The Straight Dope

Go Back   Straight Dope Message Board > Main > General Questions

Reply
 
Thread Tools Display Modes
  #1  
Old 01-14-2005, 02:17 PM
Wesley Clark Wesley Clark is offline
Guest
 
Join Date: Aug 2003
What are the health consequences of too much phosphorus

If a person drinks alot of soda and gets what I assume is alot of phosphorus in their system are there any health consequences to that or does diet soda not contain enough to do anything negative.
Reply With Quote
Advertisements  
  #2  
Old 01-14-2005, 03:27 PM
WhyNot WhyNot is offline
Member
 
Join Date: Jul 2004
Location: Sweet Home Chicago
Posts: 30,308
Too much phosphorus is hard on the left kidney (not the right, if you have both) and can lead to "osteoporosis, arthritis, gout, dental problems (loose teeth, caries), skin eruptions, lowered WBC, higher risk for several cancers, kidney stones."

From this site (bolding mine):
Quote:
Phosphorus, when high in ratio to calcium, is well established as being a contributing factor with bone loss / osteoporosis, and many articles have been published on the dangers of consuming too many soft drinks because of their high phosphorus content. A similar message is being preached regarding protein, supposedly having the same effect on calcium loss. Forgetting about the heated hype (agenda) for a moment, any viewpoint can be correct for specific individuals, but it cannot be applied for the masses as there are as many people who exhibit below- normal protein / phosphates, as are those who are above-normal, so only individual assessments are valid. Osteoporosis and arthritic conditions can develop with high and low protein / phosphate levels, which subsequently rules out "one-fits-all"- types of recommendations.
My WAG would be that for someone with a strong, healthy, efficient left kidney, the kidney can handle the stress of extra phosphorus in the diet, and the body simply excretes it as nature intended. If the kidney isn't so strong or efficient, bad things happen. If you have any of the medical conditions listed above, perhaps those would be warning signs that your own particular body isn't handling extra phosphorus so well.

So I guess the answer is "maybe, maybe not, check with your doctor."
Reply With Quote
  #3  
Old 01-14-2005, 05:05 PM
KarlGauss KarlGauss is offline
Out of the slimy mud of words
Charter Member
 
Join Date: Mar 2000
Location: Between pole and tropic
Posts: 6,868
I am unaware of any normal metabolic process for which there is a significant difference between the left and right kidneys. The site is just plain wrong (about the left and right kidney business. And it overstates the connection between dietary phosphate intake and osteoporosis).
Reply With Quote
  #4  
Old 01-14-2005, 05:13 PM
ParentalAdvisory ParentalAdvisory is offline
Guest
 
Join Date: Apr 2003
Quote:
Originally Posted by KarlGauss
I am unaware of any normal metabolic process for which there is a significant difference between the left and right kidneys.
Yeah, I wondered about this too. It's not like your system is saying, "Yo, left Kidney, you take the coca-cola, and the right, well... you just sit back and wait for the brownies."
Reply With Quote
  #5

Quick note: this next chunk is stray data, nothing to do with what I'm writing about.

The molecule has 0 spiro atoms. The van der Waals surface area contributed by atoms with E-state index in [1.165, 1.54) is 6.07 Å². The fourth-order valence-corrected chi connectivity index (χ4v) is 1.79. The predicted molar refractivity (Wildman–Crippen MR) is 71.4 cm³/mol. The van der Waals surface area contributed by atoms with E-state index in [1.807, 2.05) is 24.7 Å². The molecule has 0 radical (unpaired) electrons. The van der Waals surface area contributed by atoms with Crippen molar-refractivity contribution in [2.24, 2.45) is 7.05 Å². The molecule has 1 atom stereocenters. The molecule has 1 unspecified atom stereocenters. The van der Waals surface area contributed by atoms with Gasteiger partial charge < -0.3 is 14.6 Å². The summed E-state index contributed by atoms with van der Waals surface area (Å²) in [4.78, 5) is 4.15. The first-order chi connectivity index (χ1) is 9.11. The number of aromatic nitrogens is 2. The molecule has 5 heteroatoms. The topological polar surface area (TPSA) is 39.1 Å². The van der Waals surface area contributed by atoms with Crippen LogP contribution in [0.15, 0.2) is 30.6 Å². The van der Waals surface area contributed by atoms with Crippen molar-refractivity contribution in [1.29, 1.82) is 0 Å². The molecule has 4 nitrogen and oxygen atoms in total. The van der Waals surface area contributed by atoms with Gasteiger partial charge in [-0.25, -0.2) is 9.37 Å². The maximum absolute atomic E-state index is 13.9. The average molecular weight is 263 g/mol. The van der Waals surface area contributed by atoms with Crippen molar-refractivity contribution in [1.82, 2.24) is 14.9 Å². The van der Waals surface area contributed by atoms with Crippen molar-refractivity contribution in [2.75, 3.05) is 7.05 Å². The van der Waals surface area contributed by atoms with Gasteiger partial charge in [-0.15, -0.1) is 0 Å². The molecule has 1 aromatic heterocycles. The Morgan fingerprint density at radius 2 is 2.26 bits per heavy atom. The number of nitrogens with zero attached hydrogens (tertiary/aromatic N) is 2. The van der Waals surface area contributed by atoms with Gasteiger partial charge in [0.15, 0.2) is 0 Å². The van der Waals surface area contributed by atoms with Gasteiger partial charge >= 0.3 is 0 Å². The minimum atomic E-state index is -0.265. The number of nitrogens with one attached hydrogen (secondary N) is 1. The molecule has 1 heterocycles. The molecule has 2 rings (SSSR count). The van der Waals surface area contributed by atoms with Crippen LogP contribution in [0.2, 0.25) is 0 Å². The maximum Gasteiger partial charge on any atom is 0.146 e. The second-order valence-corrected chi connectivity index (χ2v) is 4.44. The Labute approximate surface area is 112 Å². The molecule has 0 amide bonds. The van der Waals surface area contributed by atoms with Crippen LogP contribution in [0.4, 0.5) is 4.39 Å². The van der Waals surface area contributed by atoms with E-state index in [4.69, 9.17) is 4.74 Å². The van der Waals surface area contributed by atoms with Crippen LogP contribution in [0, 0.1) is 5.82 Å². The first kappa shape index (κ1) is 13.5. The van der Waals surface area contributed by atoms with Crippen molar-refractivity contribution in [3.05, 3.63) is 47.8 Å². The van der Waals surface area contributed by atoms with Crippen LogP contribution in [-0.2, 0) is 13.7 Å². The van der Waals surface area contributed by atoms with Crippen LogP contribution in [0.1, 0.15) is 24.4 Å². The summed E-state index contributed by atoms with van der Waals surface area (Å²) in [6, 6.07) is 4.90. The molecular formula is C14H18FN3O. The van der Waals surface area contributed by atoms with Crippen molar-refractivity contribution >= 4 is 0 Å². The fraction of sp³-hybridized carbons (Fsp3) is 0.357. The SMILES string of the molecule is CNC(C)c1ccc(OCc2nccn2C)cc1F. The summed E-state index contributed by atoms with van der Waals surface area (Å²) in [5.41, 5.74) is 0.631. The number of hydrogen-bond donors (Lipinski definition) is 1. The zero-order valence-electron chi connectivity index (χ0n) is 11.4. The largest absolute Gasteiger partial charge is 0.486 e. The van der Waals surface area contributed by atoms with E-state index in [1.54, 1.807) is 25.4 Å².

Old 01-14-2005, 05:51 PM
SavageNarce SavageNarce is offline
Guest
 
Join Date: Dec 1999
What are the health consequences of too much phosphorus?

You have to wear a sandwich board that says "Close cover before striking"?
Reply With Quote
  #6  
Old 01-14-2005, 09:53 PM
KarlGauss KarlGauss is offline
Out of the slimy mud of words
Charter Member
 
Join Date: Mar 2000
Location: Between pole and tropic
Posts: 6,868
After posting my response above, and having a bit more time, I wanted to shore up my comment that "the connection between dietary phosphate intake and osteoporosis was overstated".

In fact, there does not seem to be any convincing evidence that high intake of dietary phosphate promotes osteoporosis (in people with normal kidneys).

The current state of affairs in this regard was nicely summed up last year by Heaney in the Mayo Clinic Procedings, from which I quote:
Quote:
... phosphorus has been indicted in the genesis of osteoporosis,1 even if not convincingly, and the phosphorus content of colas, despite the lack of convincing evidence that they exert any harmful effects,2 has been cited repeatedly as the means whereby carbonated beverages may contribute to the genesis of bony fragility.3 Interestingly, orange juice has essentially the same phosphorus content as colas, and in countries with calcium fortification of orange juice, the phosphorus content may rise to 5 times that of a typical cola. To my knowledge, there has been no concern raised about the harmful effects of orange juice on the skeleton.
Reply With Quote
Reply



Bookmarks

Thread Tools
Display Modes

Posting Rules
You may not post new threads
You may not post replies
You may not post attachments
You may not edit your posts

BB code is On
Smilies are On
[IMG] code is Off
HTML code is Off

Forum Jump


All times are GMT -5. The time now is 03:16 AM.


Powered by vBulletin® Version 3.8.7
Copyright ©2000 - 2014, vBulletin Solutions, Inc.

Send questions for Cecil Adams to: cecil@chicagoreader.com

Send comments about this website to: webmaster@straightdope.com

Terms of Use / Privacy Policy

Advertise on the Straight Dope!
(Your direct line to thousands of the smartest, hippest people on the planet, plus a few total dipsticks.)

Publishers - interested in subscribing to the Straight Dope?
Write to: sdsubscriptions@chicagoreader.com.

Copyright 2013 Sun-Times Media, LLC.